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The Abaqati family is a sub-branch of the Jarwal-Kintoor branch of Nishapuri Kazmi-Musavi Sayeds who trace their lineage to Prophet Muhammad through eldest son of great-grandson of Imam Musa Kazim, he was given jagir in Jarwal-Kintoor by Sultan Muhammad Tughluq, other two were given jagir in Budgam, Kashmir and Sylhut, Bengal.

Socialism in Iran

Socialism in Iran or Iranian socialism is a political ideology that traces its beginnings to the 20th century and encompasses various political parties in the country. Iran experienced a short Third World Socialism period at the zenith of the Tudeh Party after the abdication of Reza Shah and his replacement by his son, Mohammad Reza Pahlavi. After failing to reach power, this form of third world socialism was replaced by Mosaddegh's populist, non-aligned Iranian nationalism of the National Front party as the main anti-monarchy force in Iran, reaching power (1949–1953), and it remained with that strength even in opposition until the rise of Islamism and the Iranian Revolution. The Tudehs have moved towards basic socialist communism since then.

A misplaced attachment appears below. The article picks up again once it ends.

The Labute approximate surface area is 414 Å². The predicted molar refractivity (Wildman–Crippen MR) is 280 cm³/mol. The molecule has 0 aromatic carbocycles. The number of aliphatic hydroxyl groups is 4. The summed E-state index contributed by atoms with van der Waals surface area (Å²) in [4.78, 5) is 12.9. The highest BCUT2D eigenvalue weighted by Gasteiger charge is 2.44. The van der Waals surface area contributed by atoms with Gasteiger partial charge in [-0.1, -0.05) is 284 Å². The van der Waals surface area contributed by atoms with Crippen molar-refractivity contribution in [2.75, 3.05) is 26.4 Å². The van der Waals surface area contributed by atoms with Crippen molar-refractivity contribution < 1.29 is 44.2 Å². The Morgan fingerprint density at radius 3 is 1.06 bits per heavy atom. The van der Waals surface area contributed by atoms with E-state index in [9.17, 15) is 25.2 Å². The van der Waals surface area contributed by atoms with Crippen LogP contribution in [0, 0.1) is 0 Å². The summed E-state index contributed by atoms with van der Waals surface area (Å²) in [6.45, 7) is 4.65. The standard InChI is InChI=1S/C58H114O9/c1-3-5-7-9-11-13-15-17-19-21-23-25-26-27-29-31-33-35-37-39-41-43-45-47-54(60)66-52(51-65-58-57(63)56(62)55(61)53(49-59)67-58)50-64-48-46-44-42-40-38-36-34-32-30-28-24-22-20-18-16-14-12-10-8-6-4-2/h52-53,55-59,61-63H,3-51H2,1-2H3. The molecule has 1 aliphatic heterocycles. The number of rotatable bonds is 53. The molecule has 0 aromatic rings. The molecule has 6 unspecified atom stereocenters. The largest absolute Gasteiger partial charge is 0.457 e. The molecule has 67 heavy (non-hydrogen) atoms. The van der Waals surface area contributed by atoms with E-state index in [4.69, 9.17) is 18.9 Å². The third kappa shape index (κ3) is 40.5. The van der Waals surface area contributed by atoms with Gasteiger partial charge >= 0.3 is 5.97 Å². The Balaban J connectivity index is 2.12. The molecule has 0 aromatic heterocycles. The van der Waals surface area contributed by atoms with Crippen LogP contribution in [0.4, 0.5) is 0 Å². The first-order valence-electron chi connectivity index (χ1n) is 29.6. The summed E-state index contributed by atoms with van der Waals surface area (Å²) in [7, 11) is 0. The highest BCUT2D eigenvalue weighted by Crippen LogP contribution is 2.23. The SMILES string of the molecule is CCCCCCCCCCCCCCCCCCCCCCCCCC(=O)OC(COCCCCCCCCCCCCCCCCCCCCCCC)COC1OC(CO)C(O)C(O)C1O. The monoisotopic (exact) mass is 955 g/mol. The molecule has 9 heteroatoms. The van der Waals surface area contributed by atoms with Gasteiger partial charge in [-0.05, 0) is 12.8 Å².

Ali Golzadeh Ghafouri Iranian writer and faculty

Ali Golzadeh Ghafouri was an Iranian Shia cleric and religious progressive politician.

Taher Ahmadzadeh Iranian politician

Taher Ahmadzadeh Heravi was an Iranian nationalist-religious political activist who held office as the first governor of Khorasan Province after the Iranian Revolution.

Mousa Khiabani Iranian politician

Mousa Khiabani was a leading member of the People's Mujahedin of Iran (MEK) and the commander of its armed wing from 1979 to 1982, when he was killed in action. His full name is Mousa Nasir Oghli Khiabani. He was an Iranian Azeri.


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Further reading